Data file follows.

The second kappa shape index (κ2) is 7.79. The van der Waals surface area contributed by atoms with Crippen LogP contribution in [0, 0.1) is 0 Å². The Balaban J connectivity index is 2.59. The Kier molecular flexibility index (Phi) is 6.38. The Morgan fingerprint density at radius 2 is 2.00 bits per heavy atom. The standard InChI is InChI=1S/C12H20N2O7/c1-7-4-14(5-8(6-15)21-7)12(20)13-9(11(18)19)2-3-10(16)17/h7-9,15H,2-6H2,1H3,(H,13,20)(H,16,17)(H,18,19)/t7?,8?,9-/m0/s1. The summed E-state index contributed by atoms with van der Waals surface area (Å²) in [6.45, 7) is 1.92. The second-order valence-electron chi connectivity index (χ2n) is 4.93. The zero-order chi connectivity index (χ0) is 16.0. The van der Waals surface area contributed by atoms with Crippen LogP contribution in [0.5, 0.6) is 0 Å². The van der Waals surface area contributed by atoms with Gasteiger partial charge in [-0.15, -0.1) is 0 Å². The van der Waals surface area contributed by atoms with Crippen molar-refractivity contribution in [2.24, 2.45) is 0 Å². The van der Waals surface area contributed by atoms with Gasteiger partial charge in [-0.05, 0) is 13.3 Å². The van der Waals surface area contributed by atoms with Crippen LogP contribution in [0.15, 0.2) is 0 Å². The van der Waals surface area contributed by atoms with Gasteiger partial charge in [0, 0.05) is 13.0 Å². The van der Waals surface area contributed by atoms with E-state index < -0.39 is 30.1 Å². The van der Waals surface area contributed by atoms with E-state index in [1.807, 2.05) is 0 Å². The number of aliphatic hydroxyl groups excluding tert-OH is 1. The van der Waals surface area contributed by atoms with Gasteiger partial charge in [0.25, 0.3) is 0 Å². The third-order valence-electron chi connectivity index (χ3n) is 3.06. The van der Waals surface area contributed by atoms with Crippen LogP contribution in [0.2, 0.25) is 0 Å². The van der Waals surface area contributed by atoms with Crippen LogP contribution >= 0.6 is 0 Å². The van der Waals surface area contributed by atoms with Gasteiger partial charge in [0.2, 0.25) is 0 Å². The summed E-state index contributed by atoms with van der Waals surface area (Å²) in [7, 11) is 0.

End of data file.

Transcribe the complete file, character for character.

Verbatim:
The second kappa shape index (κ2) is 7.79. The van der Waals surface area contributed by atoms with Crippen LogP contribution in [0, 0.1) is 0 Å². The Balaban J connectivity index is 2.59. The Kier molecular flexibility index (Phi) is 6.38. The Morgan fingerprint density at radius 2 is 2.00 bits per heavy atom. The standard InChI is InChI=1S/C12H20N2O7/c1-7-4-14(5-8(6-15)21-7)12(20)13-9(11(18)19)2-3-10(16)17/h7-9,15H,2-6H2,1H3,(H,13,20)(H,16,17)(H,18,19)/t7?,8?,9-/m0/s1. The summed E-state index contributed by atoms with van der Waals surface area (Å²) in [6.45, 7) is 1.92. The second-order valence-electron chi connectivity index (χ2n) is 4.93. The zero-order chi connectivity index (χ0) is 16.0. The van der Waals surface area contributed by atoms with Crippen LogP contribution in [0.5, 0.6) is 0 Å². The van der Waals surface area contributed by atoms with Gasteiger partial charge in [-0.15, -0.1) is 0 Å². The van der Waals surface area contributed by atoms with Crippen molar-refractivity contribution in [2.24, 2.45) is 0 Å². The van der Waals surface area contributed by atoms with Gasteiger partial charge in [-0.05, 0) is 13.3 Å². The van der Waals surface area contributed by atoms with Crippen LogP contribution in [0.15, 0.2) is 0 Å². The van der Waals surface area contributed by atoms with Gasteiger partial charge in [0, 0.05) is 13.0 Å². The van der Waals surface area contributed by atoms with E-state index < -0.39 is 30.1 Å². The van der Waals surface area contributed by atoms with E-state index in [1.807, 2.05) is 0 Å². The number of aliphatic hydroxyl groups excluding tert-OH is 1. The van der Waals surface area contributed by atoms with Gasteiger partial charge in [0.25, 0.3) is 0 Å². The third-order valence-electron chi connectivity index (χ3n) is 3.06. The van der Waals surface area contributed by atoms with Crippen LogP contribution in [0.2, 0.25) is 0 Å². The van der Waals surface area contributed by atoms with Crippen LogP contribution >= 0.6 is 0 Å². The van der Waals surface area contributed by atoms with Gasteiger partial charge in [0.2, 0.25) is 0 Å². The summed E-state index contributed by atoms with van der Waals surface area (Å²) in [7, 11) is 0.